Porsche, whose 911 Turbo S took top honors in our last supercar comparison test, is represented here by the GT2 RS. In reductive terms, the GT2 equals a Turbo engine plus a GT3 chassis. RS trim brings 90 extra horsepower and an aggressive weight-saving program that includes a carbon-fiber hood and numerous aluminum suspension pieces. It is a 620-hp, rear-engine, rear-wheel-drive terror. A back wing resembling a pair of horns and a soul full of menace earned the GT2 the affectionate nickname “Beast.” Production is limited to 500, and the price tag is $245,950. Add in black paint for $3140 and delete the radio and air conditioning (both at no charge), and the total comes to $249,090. Our quest for perfection took us to Northern Wales, itself a sort of driving utopia with plenty of desolate winding roads. There we discovered which supercar represents the current state of the art.
We had suspected that the true intention of the GT2 RS was to kill its driver. Or if not that, then at least to bring about a state of euphoria from escaping a near-death experience. With all that power hanging behind the rear axle and full deactivation of all driver’s aids by pressing the “SC + TC Off” button, calamity would seem inevitable.
In our experience, however, the GT2 RS turned out to be quite docile. The massive (325-mm rear section width), track-ready Michelin Pilot Sport Cup tires keep the back end glued, although the surge of power when the variable-vane turbochargers deliver all 23.2 pounds of boost produces lots of serpentine back-end writhing. This is the only rear-wheel-drive car in the world with torque steer.> MORGAN SEGAL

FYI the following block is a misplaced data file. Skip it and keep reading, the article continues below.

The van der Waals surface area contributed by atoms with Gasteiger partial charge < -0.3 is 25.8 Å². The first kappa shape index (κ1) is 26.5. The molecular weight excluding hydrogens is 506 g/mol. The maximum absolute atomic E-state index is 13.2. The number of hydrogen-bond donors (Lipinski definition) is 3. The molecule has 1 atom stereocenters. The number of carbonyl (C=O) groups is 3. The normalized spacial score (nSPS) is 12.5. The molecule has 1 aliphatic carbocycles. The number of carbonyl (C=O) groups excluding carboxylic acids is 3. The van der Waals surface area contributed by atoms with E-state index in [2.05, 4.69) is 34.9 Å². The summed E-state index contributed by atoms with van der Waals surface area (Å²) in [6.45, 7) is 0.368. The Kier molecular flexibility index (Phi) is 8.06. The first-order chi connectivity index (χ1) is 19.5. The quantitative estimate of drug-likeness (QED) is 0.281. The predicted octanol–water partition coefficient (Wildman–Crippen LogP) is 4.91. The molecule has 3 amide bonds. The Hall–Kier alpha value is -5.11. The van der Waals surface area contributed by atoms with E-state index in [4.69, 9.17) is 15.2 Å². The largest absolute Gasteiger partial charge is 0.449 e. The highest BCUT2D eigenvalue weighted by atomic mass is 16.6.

More surprising is that the RS is tolerable in city driving. The stiff suspension is compliant, the clutch takeup is progressive, and low-end tractability is ample. But it’s clear the GT2 RS is built for a different purpose than picking up Chinese take-out. The racing seats—real actual racing seats with removable cushions and a hole in the bottom for an anti-submarine belt—are the type that you fall into and climb out of. They’re very comfortable, albeit tight against the upper back of our wide American frames, and they eliminate some of the user-friendliness we associate with the familiar 911 interior. If you didn’t realize that this is not your everyday Carrera, your ears will tell you so within the first 50 feet. The lightweight polycarbonate that replaces the rear glass welcomes in every exterior noise, and the fender wells audibly report every piece of dirt thrown from the tire treads. On the highway, the din is such that it physically wears on you. Keeping the radio and air conditioning—standard items—is advised if your GT2 RS plans involve any minor amount of time away from a track.> MARK BRAMLEY
The true motives of the GT2 RS are revealed in its major controls, which are as heavy as the car itself is light (3085 pounds, 19 fewer than a VW GTI). The clutch, shift lever, and steering all seem counterweighted by anvils. This forces the driver to make deliberate inputs; you cannot master this car with half-measures.